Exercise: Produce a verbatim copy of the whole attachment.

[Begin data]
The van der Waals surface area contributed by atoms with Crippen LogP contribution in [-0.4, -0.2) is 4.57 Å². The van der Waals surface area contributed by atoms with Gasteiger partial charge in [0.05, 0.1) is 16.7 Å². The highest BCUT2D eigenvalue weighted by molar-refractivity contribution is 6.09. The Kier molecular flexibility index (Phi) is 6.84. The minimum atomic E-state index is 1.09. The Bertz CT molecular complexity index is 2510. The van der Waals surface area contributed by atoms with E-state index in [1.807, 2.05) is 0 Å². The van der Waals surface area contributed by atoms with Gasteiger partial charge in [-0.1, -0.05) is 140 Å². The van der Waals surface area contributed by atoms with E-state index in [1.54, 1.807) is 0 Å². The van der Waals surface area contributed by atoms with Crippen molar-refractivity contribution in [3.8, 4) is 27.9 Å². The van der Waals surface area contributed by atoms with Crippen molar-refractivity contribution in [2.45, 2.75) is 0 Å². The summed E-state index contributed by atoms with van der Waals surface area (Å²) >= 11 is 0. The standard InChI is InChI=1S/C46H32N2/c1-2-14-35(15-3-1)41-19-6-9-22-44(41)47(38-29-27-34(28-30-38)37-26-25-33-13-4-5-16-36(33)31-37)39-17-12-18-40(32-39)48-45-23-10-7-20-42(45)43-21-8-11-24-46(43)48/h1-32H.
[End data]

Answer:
The van der Waals surface area contributed by atoms with Crippen LogP contribution in [-0.4, -0.2) is 4.57 Å². The van der Waals surface area contributed by atoms with Gasteiger partial charge in [0.05, 0.1) is 16.7 Å². The highest BCUT2D eigenvalue weighted by molar-refractivity contribution is 6.09. The Kier molecular flexibility index (Phi) is 6.84. The minimum atomic E-state index is 1.09. The Bertz CT molecular complexity index is 2510. The van der Waals surface area contributed by atoms with E-state index in [1.807, 2.05) is 0 Å². The van der Waals surface area contributed by atoms with Gasteiger partial charge in [-0.1, -0.05) is 140 Å². The van der Waals surface area contributed by atoms with E-state index in [1.54, 1.807) is 0 Å². The van der Waals surface area contributed by atoms with Crippen molar-refractivity contribution in [3.8, 4) is 27.9 Å². The van der Waals surface area contributed by atoms with Crippen molar-refractivity contribution in [2.45, 2.75) is 0 Å². The summed E-state index contributed by atoms with van der Waals surface area (Å²) >= 11 is 0. The standard InChI is InChI=1S/C46H32N2/c1-2-14-35(15-3-1)41-19-6-9-22-44(41)47(38-29-27-34(28-30-38)37-26-25-33-13-4-5-16-36(33)31-37)39-17-12-18-40(32-39)48-45-23-10-7-20-42(45)43-21-8-11-24-46(43)48/h1-32H.